You Too Can Make Movies : THINKING IN PICTURES The Making of the Movie ‘Matewan’ <i> by John Sayles (Houghton Mifflin: $19.95; 288 pp.) </i>

<i> Boorman, director of "Hope and Glory" and "Deliverance," is the author of "The Emerald Forest Diary" (Farrar, Straus & Giroux)</i>

If you are desperate to make a movie but have no idea how to go about it, rush out and buy this book. It is a primer, a “Dick and Jane” that takes you step by step through the process--from script to editing. John Sayles declares that he wrote it because he wished such a book had been around when he was trying to learn how to make movies. If you already make movies, it will be of only marginal interest. A moviegoer with a passing interest in the process will most likely find it too detailed and plodding.

Sayles is clearly determined to de-mystify. He takes the evanescent goddess, spreads her out on the mortician’s slab and methodically slices open the organs and demonstrates that it is all just mechanics. As a manual, a textbook, the result is fine, even exemplary. This is his intent. He succeeds. It works. What a pity, though, that he found it necessary to leave out just about everything--the magic, the poetry and (dare I say it) the glamour--that makes movies so compelling, fascinating and vital.

Sayles’ sober and cautious approach to his subject can be put down to the way he came up in the industry. He served his time as a galley slave for Roger Corman and others, writing screenplays for exploitation pictures like “Piranha,” “Alligator,” “The Howling"--"schlock-horrors,” you might call them. He saved up and financed his first film as a director out of his own pocket, thus breaking a cardinal Hollywood precept: Never ever use your own money. We are told he made the admirable “Return of the Secaucus Seven” for a paltry $60,000, which he forked out himself.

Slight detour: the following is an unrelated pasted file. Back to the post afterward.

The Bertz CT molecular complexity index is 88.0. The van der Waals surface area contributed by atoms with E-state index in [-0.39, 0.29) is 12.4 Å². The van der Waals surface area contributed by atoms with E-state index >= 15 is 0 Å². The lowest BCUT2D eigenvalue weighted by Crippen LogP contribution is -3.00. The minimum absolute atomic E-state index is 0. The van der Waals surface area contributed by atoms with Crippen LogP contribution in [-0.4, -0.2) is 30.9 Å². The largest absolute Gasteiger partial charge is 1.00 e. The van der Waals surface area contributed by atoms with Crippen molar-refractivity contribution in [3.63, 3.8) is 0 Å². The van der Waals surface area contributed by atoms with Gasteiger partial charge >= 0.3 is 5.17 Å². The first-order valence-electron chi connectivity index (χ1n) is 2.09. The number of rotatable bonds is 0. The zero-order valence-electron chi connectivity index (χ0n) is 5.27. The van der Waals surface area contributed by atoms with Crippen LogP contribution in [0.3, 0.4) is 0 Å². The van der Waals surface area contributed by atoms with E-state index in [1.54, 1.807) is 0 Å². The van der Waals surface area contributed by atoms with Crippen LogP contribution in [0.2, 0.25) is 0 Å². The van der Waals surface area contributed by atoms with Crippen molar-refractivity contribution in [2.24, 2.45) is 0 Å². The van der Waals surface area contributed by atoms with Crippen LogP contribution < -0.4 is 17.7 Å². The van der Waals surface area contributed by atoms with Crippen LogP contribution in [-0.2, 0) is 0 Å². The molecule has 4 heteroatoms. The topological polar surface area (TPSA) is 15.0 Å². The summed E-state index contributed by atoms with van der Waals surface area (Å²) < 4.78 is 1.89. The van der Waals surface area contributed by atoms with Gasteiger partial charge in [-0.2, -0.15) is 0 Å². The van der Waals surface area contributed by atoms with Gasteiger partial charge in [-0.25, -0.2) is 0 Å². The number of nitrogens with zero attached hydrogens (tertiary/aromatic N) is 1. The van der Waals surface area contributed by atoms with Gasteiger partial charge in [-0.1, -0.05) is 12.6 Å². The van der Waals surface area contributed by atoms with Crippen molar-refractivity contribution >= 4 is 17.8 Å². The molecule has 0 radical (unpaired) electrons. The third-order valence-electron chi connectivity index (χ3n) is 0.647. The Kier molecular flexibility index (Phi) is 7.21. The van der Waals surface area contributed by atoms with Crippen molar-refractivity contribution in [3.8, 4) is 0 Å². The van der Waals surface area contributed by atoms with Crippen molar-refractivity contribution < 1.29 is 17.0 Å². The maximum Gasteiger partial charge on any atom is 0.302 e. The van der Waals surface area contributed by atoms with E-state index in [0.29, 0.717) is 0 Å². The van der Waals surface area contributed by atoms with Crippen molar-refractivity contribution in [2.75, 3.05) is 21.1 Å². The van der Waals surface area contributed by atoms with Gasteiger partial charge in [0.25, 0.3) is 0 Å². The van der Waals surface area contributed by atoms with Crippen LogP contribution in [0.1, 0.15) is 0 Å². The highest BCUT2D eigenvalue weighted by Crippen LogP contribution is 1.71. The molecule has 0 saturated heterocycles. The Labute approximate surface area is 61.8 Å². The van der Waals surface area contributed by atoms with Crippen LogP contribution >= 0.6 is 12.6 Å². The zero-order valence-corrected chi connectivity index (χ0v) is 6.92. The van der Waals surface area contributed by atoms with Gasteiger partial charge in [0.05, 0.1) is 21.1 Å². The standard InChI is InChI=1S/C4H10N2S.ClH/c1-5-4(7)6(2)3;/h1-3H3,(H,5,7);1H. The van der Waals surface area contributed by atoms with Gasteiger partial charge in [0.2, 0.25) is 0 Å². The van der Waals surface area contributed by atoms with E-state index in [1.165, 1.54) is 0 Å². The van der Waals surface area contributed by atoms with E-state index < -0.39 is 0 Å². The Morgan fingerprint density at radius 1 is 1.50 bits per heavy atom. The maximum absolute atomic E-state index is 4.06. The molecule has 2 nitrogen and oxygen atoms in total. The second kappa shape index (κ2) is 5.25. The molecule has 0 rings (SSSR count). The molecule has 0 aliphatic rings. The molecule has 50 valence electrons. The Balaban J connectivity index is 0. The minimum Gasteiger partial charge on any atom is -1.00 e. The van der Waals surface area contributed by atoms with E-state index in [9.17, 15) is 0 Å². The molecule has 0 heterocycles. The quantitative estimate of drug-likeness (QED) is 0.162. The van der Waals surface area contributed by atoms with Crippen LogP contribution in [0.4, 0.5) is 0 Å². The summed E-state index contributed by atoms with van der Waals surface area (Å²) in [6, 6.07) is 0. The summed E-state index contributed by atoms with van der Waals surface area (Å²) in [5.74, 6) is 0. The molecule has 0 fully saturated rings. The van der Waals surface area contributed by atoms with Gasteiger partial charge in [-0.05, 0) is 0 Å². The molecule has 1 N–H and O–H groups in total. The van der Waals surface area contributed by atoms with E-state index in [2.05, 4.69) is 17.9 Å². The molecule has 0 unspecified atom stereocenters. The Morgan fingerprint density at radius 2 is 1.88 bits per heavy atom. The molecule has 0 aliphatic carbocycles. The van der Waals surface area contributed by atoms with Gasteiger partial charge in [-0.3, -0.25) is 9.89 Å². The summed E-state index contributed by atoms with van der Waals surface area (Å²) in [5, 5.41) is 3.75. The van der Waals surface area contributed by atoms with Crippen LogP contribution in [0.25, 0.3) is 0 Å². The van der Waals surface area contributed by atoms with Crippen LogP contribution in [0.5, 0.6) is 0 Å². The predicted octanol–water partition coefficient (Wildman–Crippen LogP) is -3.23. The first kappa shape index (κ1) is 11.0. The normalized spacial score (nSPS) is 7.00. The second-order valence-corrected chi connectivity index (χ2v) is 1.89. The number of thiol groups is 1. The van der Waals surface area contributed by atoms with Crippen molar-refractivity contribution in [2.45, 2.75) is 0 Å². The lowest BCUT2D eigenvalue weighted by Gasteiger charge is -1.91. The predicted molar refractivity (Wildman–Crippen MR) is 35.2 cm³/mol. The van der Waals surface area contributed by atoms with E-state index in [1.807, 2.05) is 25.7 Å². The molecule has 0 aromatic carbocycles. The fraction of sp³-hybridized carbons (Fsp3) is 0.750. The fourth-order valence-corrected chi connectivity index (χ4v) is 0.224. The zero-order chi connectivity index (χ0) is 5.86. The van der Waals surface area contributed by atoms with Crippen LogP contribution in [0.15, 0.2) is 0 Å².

Unfortunately he does not reveal in this book how he managed this miraculous feat. His book would be a best seller in the movie industry if he shared that secret with us. Film stock (even used most frugally), laboratory charges and camera hire would swallow that up and more, even if crew and cast worked for free.


Since “Secaucus,” Sayles has jealously maintained his status as an “independent” film maker with further movies, “Lianna,” “Baby, It’s You,” “Brother From Another Planet” and now “Matewan,” the making of which is charted in “Thinking in Pictures.” He defines independent as retaining control of the script, the casting and the editing. The Hollywood studios like to abrogate those rights when they finance a film, and so Sayles looks for what we in the business call “civilian money.” For a man who spares us no detail of the intricacies of making low-budget movies, Sayles is curiously coy about money. He offers us a detailed shooting script of “Matewan,” the designs, storyboards, even call-sheets, but the very items that any pro would want to look at to judge a picture--the schedule, the cross-plot and the budget--these are all omitted. He merely tells us that “The Return of the Secaucus Seven” cost $60,000, “Lianna” $30,000 and “Matewan” $4 million, without breaking down those costs.

Judged as a read, as a piece of writing, Sayles’ book is often woeful. In his determination to take the heat out of his subject, to present himself as an honest, no-nonsense craftsman, he often becomes dull and obvious: “Casting for movies is a tricky business . . . Actors don’t take every part they’re offered . . . Chemistry between actors is important, as is relative age and difference in size.”

He describes how he auditioned actors: “I didn’t give them much direction at first, but if they were in the ball park physically but blew the reading, I’d make a few suggestions and have them do the speech again.”

This has the sound of a man talking into a tape recorder, certainly not the writing style of a published novelist, and Sayles’ films are much better than you would assume from reading this book.


On screenwriting, Sayles endorses the conventional Hollywood wisdom of plot construction and the manipulation of audience emotion that make so many American movies predictable and repetitive: surprising, particularly when you recall the structure of the “Secaucus Seven.” “By the end of the first half-hour, they better know what the game is and who the players are . . . all the basic stuff should be established.” That tape-recorder voice again.

It is disappointing that a man who has bravely elected to work outside the system should be ready to accept Hollywood and Hollywood audiences on their own terms, at least in his advice to others.

On the credit side, Sayles demonstrates a thorough grasp of the techniques of his trade and sets them out simply and clearly. But if you’re interested in the spirit and magic and poetry of movie making--the bits he leaves out--I recommend you read Luis Bunuel’s “My Last Breath” and Andrei Tarkovsky’s “Sculpting in Time,” then watch Francois Truffaut’s “Day for Night” and Federico Fellini’s “8 1/2.”